This article was originally published in the May/June, 1995 issue of the South Carolina Lawyer magazine. It is published here with the permission of the author and the South Carolina Bar.
Whether one likes it or not, sooner or later most lawyers will have clients seeking to foreclose a note and mortgage. The primary purpose, of course, in a mortgage foreclosure suit is to have the mortgaged property sold and the proceeds of sale applied against the debt secured by the property. This article will guide the reader through a fairly typical mortgage foreclosure action.
In counties having Equity Court Judges, also known as Masters in Equity, those courts handle most of the mortgage foreclosure actions. Circuit courts also have jurisdiction to hear foreclosures and do so most often in counties without Equity Judges. In order to foreclose a mortgage efficiently and correctly, a lawyer needs to take the following steps.
1) Review of the Documents. Take a close look at the note, mortgage and any other related documents to ensure that the debtor is, in fact, in default on the note and mortgage. Never fall into the trap of assuming that what the client tells the lawyer is necessarily accurate. Also, the client may not be aware that certain legal requirements in the note and mortgage or the South Carolina Code may be applicable.
2) Title Exam. Have a title exam performed to determine what parties may have mortgages, liens or other claims on the property. The lawyer should name these other parties as defendants The purpose of the foreclosure suit is, of course, to bring before the court all parties necessary to a complete determination or settlement of the issues.
Caveats.1) A creditor having a superior lien to the mortgage being foreclosed is a proper party, but not a necessary party. The property may be sold subject to the lien. 2) One who acquires title to the mortgaged property after the proper filing of the lis pendens is not a necessary party. A subsequent purchaser is bound by the foreclosure decree to the same extent as if made a party.
3) Lis Pendens. The plaintiff must file a lis pendens in all mortgage foreclosure suits pursuant to S.C. Code Ann. § 15-11-10 et. seq. (1976). The lis pendens gives constructive notice of the foreclosure action to any subsequent purchasers or creditors. A lis pendens must be filed no more than 20 days before the filing of the complaint and no less than 20 days prior to the entry of a foreclosure decree. §15-11-10. If filed more than 20 days before the filing of the complaint, the lis pendens is automatically invalid. Service of the lis pendens must be made within 60 days after the date of its filing or it will be rendered invalid. § 15-11-30.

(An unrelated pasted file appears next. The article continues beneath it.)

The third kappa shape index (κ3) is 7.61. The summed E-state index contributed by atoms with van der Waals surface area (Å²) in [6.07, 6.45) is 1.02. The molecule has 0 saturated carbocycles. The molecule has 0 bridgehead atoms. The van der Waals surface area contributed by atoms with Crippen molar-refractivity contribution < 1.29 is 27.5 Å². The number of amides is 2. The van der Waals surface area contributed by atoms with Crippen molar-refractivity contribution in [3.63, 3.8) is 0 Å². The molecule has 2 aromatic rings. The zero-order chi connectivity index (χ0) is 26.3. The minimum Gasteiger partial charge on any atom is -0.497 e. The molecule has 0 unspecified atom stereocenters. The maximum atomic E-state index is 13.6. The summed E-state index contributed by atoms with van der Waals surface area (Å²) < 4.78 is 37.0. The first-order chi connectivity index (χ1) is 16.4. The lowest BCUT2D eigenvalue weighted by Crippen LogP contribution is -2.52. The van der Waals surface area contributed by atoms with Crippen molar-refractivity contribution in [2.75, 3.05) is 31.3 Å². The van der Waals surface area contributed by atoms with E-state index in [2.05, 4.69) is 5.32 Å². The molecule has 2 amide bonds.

4) Complaint. The complaint is controlled by the South Carolina Rules of Civil Procedure. All pertinent information should be set forth in the complaint, such as the note and the mortgage, and a description of the real property being foreclosed. The complaint should demand foreclosure of the equity of redemption and a judgment for the sale of the mortgaged property to satisfy the mortgage debt. The complaint should also state whether the plaintiff is seeking or waiving a deficiency judgment. (See paragraph 8 below.)
5) Receiver. In some foreclosure actions it may be prudent to seek appointment of a receiver to collect rents, etc., from the property during the pendency of the action. Be sure to look at the note and mortgage to determine if appointment of a receiver is authorized. Appointment of receivers is controlled by § 14-65-10 and -130.
6) Reference. Most mortgage foreclosures suits are referred to an Equity Court Judge or in counties in which there is no Equity Judge, a Special Referee. See Rule 71, SCRCP. Generally, a reference is made upon consent by all parties not in default. Rule 53(b), SCRCP. But, a compulsory reference is proper in that a mortgage foreclosure action is equitable in nature. Rule 71(a), SCRCP; Collier v. Green, 244 S.C. 267, 137 S.E.2d 277 (1964).
7) Hearing. Be sure to provide notice of the hearing to all parties at least three days before the scheduled hearing. See Rule 55(b) SCRCP. While there appears to be some conflict between court rules, case law and common practice, the better practice is to afford all defendants a notice of hearing. At the hearing itself, general rules of evidence apply. However, in default cases, most practitioners testify on behalf of their clients, without the necessity of having the client present in court. Most lawyers will provide an Affidavit of Debt from their client setting forth all the particulars of the debt, as well as the total amount due. This should also include the per diem rate from the date of the hearing. See Rule 71, SCRCP.